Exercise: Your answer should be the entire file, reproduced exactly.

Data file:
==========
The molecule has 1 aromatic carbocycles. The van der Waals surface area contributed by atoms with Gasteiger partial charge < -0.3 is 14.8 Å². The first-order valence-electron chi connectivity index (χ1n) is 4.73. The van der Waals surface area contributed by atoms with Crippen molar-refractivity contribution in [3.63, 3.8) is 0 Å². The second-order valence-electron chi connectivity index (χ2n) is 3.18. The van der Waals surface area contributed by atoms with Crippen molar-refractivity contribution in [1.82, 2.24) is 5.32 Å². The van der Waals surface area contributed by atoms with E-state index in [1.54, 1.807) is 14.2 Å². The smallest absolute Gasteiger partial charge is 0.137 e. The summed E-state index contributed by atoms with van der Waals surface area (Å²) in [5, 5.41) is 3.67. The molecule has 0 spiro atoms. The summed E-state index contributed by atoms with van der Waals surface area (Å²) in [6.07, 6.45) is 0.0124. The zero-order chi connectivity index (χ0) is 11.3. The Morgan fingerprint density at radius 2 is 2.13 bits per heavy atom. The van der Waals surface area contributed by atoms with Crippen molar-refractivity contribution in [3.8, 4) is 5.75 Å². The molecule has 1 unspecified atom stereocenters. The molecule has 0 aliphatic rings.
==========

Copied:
The molecule has 1 aromatic carbocycles. The van der Waals surface area contributed by atoms with Gasteiger partial charge < -0.3 is 14.8 Å². The first-order valence-electron chi connectivity index (χ1n) is 4.73. The van der Waals surface area contributed by atoms with Crippen molar-refractivity contribution in [3.63, 3.8) is 0 Å². The second-order valence-electron chi connectivity index (χ2n) is 3.18. The van der Waals surface area contributed by atoms with Crippen molar-refractivity contribution in [1.82, 2.24) is 5.32 Å². The van der Waals surface area contributed by atoms with E-state index in [1.54, 1.807) is 14.2 Å². The smallest absolute Gasteiger partial charge is 0.137 e. The summed E-state index contributed by atoms with van der Waals surface area (Å²) in [5, 5.41) is 3.67. The molecule has 0 spiro atoms. The summed E-state index contributed by atoms with van der Waals surface area (Å²) in [6.07, 6.45) is 0.0124. The zero-order chi connectivity index (χ0) is 11.3. The Morgan fingerprint density at radius 2 is 2.13 bits per heavy atom. The van der Waals surface area contributed by atoms with Crippen molar-refractivity contribution in [3.8, 4) is 5.75 Å². The molecule has 1 unspecified atom stereocenters. The molecule has 0 aliphatic rings.